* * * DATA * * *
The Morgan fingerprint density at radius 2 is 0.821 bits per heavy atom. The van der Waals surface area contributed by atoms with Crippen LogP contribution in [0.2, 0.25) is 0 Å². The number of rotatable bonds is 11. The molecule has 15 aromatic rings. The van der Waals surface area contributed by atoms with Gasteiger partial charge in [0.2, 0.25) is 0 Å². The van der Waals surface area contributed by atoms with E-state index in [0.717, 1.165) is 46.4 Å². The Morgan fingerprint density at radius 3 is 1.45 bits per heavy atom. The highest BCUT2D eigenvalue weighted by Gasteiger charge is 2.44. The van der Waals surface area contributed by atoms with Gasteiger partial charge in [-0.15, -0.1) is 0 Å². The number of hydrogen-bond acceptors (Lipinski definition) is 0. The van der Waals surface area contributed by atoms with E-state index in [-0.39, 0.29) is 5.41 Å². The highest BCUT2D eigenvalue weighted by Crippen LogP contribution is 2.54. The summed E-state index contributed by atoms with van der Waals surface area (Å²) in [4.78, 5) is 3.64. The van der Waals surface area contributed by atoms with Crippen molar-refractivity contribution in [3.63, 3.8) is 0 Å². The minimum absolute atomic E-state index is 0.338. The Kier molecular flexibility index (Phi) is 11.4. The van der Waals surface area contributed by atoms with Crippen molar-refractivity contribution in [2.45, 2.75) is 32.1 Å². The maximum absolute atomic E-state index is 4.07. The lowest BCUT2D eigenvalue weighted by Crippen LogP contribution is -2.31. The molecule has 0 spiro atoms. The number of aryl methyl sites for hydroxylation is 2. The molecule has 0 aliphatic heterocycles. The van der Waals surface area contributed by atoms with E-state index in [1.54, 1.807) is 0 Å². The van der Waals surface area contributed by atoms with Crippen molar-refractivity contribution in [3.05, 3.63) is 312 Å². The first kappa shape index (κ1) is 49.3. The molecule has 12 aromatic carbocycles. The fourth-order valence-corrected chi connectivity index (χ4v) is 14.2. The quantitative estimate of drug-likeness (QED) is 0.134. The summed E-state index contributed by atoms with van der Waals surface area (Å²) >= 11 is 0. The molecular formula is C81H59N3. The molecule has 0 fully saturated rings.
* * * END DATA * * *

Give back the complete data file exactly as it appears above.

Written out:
The Morgan fingerprint density at radius 2 is 0.821 bits per heavy atom. The van der Waals surface area contributed by atoms with Crippen LogP contribution in [0.2, 0.25) is 0 Å². The number of rotatable bonds is 11. The molecule has 15 aromatic rings. The van der Waals surface area contributed by atoms with Gasteiger partial charge in [0.2, 0.25) is 0 Å². The van der Waals surface area contributed by atoms with E-state index in [0.717, 1.165) is 46.4 Å². The Morgan fingerprint density at radius 3 is 1.45 bits per heavy atom. The highest BCUT2D eigenvalue weighted by Gasteiger charge is 2.44. The van der Waals surface area contributed by atoms with Gasteiger partial charge in [-0.15, -0.1) is 0 Å². The number of hydrogen-bond acceptors (Lipinski definition) is 0. The van der Waals surface area contributed by atoms with E-state index in [-0.39, 0.29) is 5.41 Å². The highest BCUT2D eigenvalue weighted by Crippen LogP contribution is 2.54. The summed E-state index contributed by atoms with van der Waals surface area (Å²) in [4.78, 5) is 3.64. The van der Waals surface area contributed by atoms with Crippen molar-refractivity contribution in [3.63, 3.8) is 0 Å². The minimum absolute atomic E-state index is 0.338. The Kier molecular flexibility index (Phi) is 11.4. The van der Waals surface area contributed by atoms with Crippen molar-refractivity contribution in [2.45, 2.75) is 32.1 Å². The maximum absolute atomic E-state index is 4.07. The lowest BCUT2D eigenvalue weighted by Crippen LogP contribution is -2.31. The molecule has 0 spiro atoms. The number of aryl methyl sites for hydroxylation is 2. The molecule has 0 aliphatic heterocycles. The van der Waals surface area contributed by atoms with E-state index in [1.54, 1.807) is 0 Å². The van der Waals surface area contributed by atoms with Crippen molar-refractivity contribution in [3.05, 3.63) is 312 Å². The first kappa shape index (κ1) is 49.3. The molecule has 12 aromatic carbocycles. The fourth-order valence-corrected chi connectivity index (χ4v) is 14.2. The quantitative estimate of drug-likeness (QED) is 0.134. The summed E-state index contributed by atoms with van der Waals surface area (Å²) >= 11 is 0. The molecular formula is C81H59N3. The molecule has 0 fully saturated rings.